The IRS is in hot water over recent revelations that it cherry-picked organizations it perceived to be critical of the government for tax scrutiny. Groups with the words “tea party” and “patriot” in their materials have received increased attention. But it turns out that nonprofits working to overturn the feds’ anti-pot policies also got IRS magnifying glass.

Marijuana policy groups have been subjected to grueling audits and forced to battle for tax-exempt status. One group, the Marijuana Policy Project (MPP), was audited not once, but twice, in 2000 and again in 2006. On both occasions, the IRS determined that MPP was in full compliance with federal tax code and given a clean bill of health. Another pot policy project, Safer Alternative for Enjoyable Recreation (SAFER), spent several months fighting for their tax-exempt nonprofit status. In a letter from the IRS, SAFER was accused of organizing "festivals and protests that are not always peaceful.” The IRS provided printouts of online news stories in which commenters mentioned smoking pot, and web pages about completely peaceful cannabis festivals and events. But none of the cited events were organized by SAFER.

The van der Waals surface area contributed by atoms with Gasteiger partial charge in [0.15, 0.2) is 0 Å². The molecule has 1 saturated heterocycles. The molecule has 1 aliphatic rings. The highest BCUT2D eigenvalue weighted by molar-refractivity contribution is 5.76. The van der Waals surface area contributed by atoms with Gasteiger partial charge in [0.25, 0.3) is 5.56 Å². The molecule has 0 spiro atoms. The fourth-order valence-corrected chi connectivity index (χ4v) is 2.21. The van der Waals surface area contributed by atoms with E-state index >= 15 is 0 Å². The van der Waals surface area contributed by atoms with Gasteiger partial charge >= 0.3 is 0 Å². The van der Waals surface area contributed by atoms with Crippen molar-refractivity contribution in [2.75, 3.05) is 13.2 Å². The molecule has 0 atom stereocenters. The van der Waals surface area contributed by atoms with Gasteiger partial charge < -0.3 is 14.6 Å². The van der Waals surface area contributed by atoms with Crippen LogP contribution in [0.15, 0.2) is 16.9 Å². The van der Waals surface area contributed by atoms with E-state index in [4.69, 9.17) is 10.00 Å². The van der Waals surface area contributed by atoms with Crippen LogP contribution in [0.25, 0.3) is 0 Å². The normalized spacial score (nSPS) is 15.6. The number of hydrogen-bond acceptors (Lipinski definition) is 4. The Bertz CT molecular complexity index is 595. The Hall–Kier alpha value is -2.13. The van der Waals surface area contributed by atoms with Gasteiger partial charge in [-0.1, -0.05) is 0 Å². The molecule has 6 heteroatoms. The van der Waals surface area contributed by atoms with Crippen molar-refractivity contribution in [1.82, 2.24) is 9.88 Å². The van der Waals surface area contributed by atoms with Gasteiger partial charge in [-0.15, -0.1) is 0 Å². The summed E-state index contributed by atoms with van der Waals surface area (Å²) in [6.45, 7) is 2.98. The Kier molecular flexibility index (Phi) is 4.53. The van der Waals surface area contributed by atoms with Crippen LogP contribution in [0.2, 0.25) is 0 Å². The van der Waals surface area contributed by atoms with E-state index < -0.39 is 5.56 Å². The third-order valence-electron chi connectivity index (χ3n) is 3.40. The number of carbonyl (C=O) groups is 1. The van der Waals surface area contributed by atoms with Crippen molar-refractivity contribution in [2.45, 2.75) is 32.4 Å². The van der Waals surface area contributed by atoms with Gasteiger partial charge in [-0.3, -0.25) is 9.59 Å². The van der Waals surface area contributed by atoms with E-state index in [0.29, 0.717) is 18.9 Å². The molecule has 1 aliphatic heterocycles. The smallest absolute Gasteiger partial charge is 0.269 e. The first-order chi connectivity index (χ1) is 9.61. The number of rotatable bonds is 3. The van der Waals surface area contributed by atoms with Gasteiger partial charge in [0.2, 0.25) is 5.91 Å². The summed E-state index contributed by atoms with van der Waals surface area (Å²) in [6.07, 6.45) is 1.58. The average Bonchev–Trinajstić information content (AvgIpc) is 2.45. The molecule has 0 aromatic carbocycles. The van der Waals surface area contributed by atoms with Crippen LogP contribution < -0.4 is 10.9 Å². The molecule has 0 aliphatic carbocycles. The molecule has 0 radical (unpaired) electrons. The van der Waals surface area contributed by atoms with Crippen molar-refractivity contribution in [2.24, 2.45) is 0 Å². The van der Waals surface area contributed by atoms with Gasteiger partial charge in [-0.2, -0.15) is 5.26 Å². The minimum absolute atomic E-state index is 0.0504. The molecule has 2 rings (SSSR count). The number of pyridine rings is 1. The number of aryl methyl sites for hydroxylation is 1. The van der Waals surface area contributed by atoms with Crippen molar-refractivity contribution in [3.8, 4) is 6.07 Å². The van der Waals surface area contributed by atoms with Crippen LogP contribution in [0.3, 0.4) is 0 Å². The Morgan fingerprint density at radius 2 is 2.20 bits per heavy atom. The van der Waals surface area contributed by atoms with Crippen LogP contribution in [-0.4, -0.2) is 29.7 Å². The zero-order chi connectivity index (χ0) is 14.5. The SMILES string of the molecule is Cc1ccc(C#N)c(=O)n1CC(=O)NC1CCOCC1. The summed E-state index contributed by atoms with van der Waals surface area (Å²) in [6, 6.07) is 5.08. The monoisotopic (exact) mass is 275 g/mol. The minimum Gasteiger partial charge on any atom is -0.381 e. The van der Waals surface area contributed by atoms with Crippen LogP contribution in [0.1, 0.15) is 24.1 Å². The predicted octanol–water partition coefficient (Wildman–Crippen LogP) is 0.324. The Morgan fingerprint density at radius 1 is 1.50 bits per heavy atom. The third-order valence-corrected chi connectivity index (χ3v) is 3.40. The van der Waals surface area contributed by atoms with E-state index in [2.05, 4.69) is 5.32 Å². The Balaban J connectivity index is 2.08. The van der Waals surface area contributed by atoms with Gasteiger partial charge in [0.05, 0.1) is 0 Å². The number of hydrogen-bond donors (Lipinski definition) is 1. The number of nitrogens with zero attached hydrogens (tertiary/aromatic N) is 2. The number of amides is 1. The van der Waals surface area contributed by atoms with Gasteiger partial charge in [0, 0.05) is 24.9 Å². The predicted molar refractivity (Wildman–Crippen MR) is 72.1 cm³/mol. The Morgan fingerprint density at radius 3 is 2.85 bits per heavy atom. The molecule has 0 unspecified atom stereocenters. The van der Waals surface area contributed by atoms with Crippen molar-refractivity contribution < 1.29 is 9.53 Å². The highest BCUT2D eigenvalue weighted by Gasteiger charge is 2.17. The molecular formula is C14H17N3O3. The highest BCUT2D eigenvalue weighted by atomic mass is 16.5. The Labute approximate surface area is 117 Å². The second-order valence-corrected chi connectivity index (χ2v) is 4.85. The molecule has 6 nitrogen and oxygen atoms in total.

The Washington Post published documents from a briefing IRS staffers held with senior IRS official Lois G. Lerner, during which they described giving special attention to instances where “statements in the case file criticize how the country is being run.” The agency also decided to target “organizations involved in…  social economic reform movement,” according to a report that leaked in May.

These revelations are beyond troubling. The persecution of policy reform organizations is not only unethical and unconstitutional – it violates every notion of what it means to be an American. Now that the IRS’s shady ways have been exposed, maybe the issue of genuine national tax reform can be addressed.